The bicycle, when it was still new technology, went through a series of rapid iterations in the 19th century before it really went mainstream. Designers toyed with different-sized front and back wheels, the addition of chains and cranks and pedals, and tested a slew of braking mechanisms.
By the 1890s, America was totally obsessed with the bicycle—which by then looked pretty much like the ones we ride today. There were millions of bikes on the roads and a new culture built around the technology. People started "wheelmen" clubs and competed in races. They toured the country and compared tricks and stunts.
The craze was meaningful, especially, for women. Both Susan B. Anthony and Elizabeth Cady Stanton are credited with declaring that "woman is riding to suffrage on the bicycle," a line that was printed and reprinted in newspapers at the turn of the century. The bicycle took "old-fashioned, slow-going notions of the gentler sex," as The Courier (Nebraska) reported in 1895, and replaced them with "some new woman, mounted on her steed of steel." And it gave women a new level of transportation independence that perplexed newspaper columnists across the country. From The San Francisco Call in 1895:
It really doesn't matter much where this one individual young lady is going on her wheel. It may be that she's going to the park on pleasure bent, or to the store for a dozen hairpins, or to call on a sick friend at the other side of town, or to get a doily pattern of somebody, or a recipe for removing tan and freckles. Let that be as it may. What the interested public wishes to know is, Where are all the women on wheels going? Is there a grand rendezvous somewhere toward which they are all headed and where they will some time hold a meet that will cause this wobbly old world to wake up and readjust itself?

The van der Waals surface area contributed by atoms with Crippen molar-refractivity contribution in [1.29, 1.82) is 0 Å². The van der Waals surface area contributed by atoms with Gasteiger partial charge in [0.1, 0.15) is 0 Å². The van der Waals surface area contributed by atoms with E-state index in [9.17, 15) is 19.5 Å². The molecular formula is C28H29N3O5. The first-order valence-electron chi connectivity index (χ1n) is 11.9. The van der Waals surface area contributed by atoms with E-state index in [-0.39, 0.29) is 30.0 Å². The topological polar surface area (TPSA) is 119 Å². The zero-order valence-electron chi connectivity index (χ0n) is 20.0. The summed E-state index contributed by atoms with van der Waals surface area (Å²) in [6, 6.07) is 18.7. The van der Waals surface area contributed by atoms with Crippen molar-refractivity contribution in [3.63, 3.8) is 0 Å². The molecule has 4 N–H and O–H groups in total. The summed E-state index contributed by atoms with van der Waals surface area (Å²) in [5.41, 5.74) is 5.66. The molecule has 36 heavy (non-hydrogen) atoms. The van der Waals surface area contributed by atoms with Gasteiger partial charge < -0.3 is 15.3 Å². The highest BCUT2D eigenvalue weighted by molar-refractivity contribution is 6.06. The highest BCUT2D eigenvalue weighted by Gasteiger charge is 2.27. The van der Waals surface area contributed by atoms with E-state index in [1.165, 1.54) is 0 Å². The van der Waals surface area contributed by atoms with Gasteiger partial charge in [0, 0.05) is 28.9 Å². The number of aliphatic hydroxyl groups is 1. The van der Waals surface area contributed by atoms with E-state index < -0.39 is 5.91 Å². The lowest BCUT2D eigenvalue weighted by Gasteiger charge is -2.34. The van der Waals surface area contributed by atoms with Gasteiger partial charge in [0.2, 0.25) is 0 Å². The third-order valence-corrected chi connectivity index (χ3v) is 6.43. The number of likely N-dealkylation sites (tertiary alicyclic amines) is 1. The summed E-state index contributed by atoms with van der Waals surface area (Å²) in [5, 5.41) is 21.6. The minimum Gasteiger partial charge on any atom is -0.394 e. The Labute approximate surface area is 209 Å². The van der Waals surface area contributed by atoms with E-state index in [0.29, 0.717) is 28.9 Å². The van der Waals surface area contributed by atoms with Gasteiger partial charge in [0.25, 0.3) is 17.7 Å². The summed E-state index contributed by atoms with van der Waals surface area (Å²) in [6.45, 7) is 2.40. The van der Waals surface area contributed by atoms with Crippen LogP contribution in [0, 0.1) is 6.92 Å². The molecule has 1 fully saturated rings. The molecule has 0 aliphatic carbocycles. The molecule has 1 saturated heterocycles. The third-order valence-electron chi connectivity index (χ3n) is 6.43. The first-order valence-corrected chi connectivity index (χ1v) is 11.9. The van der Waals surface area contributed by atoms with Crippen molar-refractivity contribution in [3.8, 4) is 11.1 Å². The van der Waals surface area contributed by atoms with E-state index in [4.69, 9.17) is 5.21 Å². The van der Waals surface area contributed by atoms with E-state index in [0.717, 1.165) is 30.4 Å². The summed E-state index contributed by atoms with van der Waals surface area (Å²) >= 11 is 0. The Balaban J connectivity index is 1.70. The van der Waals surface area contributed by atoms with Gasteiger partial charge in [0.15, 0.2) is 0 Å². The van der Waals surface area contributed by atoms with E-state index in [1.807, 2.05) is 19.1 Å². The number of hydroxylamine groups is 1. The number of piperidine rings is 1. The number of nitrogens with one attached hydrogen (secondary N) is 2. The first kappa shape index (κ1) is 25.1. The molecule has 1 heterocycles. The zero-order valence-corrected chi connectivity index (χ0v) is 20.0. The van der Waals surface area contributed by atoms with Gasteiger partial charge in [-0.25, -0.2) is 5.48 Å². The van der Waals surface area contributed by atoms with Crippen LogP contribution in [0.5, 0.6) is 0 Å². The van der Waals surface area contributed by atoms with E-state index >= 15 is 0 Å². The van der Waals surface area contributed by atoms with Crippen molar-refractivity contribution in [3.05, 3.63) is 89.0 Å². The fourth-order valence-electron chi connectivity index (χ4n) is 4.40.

Others, like this Sunday Herald writer in 1891, were decidedly less open minded:
The bicycle, as a new technology of its time, had become an enormous cultural and political force, and an emblem of women's rights. "The woman on the wheel is altogether a novelty, and is essentially a product of the last decade of the century," wrote The Columbian(Pennsylvania) newspaper in 1895, "she is riding to greater freedom, to a nearer equality with man, to the habit of taking care of herself, and to new views on the subject of clothes philosophy."
Yes, bicycle-riding required a shift away from the restrictive, modest fashion of the Victorian age, and ushered in a new era of exposed ankles—or at least visible bloomers—that represented such a departure from the laced up, ruffled down fashion that preceded it that bicycling women became a fascination to the (mostly male) newspaper reporters of the time.